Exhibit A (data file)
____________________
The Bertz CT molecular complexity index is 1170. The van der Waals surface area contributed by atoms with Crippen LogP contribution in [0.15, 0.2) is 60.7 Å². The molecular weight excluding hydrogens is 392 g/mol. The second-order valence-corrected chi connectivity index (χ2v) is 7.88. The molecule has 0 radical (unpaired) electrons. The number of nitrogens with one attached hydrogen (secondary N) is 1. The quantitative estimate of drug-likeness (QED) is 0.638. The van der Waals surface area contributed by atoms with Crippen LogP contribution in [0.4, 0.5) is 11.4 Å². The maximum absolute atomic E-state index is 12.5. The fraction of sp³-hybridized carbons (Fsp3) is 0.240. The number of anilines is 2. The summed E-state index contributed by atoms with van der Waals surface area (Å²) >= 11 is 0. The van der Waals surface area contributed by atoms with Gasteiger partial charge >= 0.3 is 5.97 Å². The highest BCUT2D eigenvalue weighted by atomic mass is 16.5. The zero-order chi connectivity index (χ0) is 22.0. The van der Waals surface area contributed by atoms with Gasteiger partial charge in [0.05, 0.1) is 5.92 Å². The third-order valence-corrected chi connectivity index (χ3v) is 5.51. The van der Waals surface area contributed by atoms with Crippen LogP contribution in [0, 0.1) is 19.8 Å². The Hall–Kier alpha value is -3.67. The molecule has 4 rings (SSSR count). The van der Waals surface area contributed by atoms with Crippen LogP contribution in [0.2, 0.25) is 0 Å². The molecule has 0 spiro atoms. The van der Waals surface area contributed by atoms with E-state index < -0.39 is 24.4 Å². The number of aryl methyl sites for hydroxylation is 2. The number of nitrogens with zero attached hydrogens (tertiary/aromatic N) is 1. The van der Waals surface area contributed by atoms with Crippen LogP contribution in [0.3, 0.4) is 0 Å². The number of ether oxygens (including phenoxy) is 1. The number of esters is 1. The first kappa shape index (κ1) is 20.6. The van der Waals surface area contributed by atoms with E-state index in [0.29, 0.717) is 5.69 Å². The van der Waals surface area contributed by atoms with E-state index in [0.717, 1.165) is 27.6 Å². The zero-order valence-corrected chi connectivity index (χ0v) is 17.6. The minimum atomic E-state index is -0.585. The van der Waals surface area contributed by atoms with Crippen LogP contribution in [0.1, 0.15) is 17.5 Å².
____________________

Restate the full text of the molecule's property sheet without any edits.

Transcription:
The Bertz CT molecular complexity index is 1170. The van der Waals surface area contributed by atoms with Crippen LogP contribution in [0.15, 0.2) is 60.7 Å². The molecular weight excluding hydrogens is 392 g/mol. The second-order valence-corrected chi connectivity index (χ2v) is 7.88. The molecule has 0 radical (unpaired) electrons. The number of nitrogens with one attached hydrogen (secondary N) is 1. The quantitative estimate of drug-likeness (QED) is 0.638. The van der Waals surface area contributed by atoms with Crippen LogP contribution in [0.4, 0.5) is 11.4 Å². The maximum absolute atomic E-state index is 12.5. The fraction of sp³-hybridized carbons (Fsp3) is 0.240. The number of anilines is 2. The summed E-state index contributed by atoms with van der Waals surface area (Å²) >= 11 is 0. The van der Waals surface area contributed by atoms with Gasteiger partial charge >= 0.3 is 5.97 Å². The highest BCUT2D eigenvalue weighted by atomic mass is 16.5. The zero-order chi connectivity index (χ0) is 22.0. The van der Waals surface area contributed by atoms with Gasteiger partial charge in [0.05, 0.1) is 5.92 Å². The third-order valence-corrected chi connectivity index (χ3v) is 5.51. The van der Waals surface area contributed by atoms with Crippen LogP contribution in [0, 0.1) is 19.8 Å². The Hall–Kier alpha value is -3.67. The molecule has 4 rings (SSSR count). The van der Waals surface area contributed by atoms with Crippen LogP contribution in [0.2, 0.25) is 0 Å². The molecule has 0 spiro atoms. The van der Waals surface area contributed by atoms with E-state index < -0.39 is 24.4 Å². The number of aryl methyl sites for hydroxylation is 2. The number of nitrogens with zero attached hydrogens (tertiary/aromatic N) is 1. The van der Waals surface area contributed by atoms with Crippen LogP contribution in [0.3, 0.4) is 0 Å². The number of ether oxygens (including phenoxy) is 1. The number of esters is 1. The first kappa shape index (κ1) is 20.6. The van der Waals surface area contributed by atoms with E-state index in [0.29, 0.717) is 5.69 Å². The van der Waals surface area contributed by atoms with E-state index in [0.717, 1.165) is 27.6 Å². The zero-order valence-corrected chi connectivity index (χ0v) is 17.6. The minimum atomic E-state index is -0.585. The van der Waals surface area contributed by atoms with Crippen LogP contribution in [0.1, 0.15) is 17.5 Å².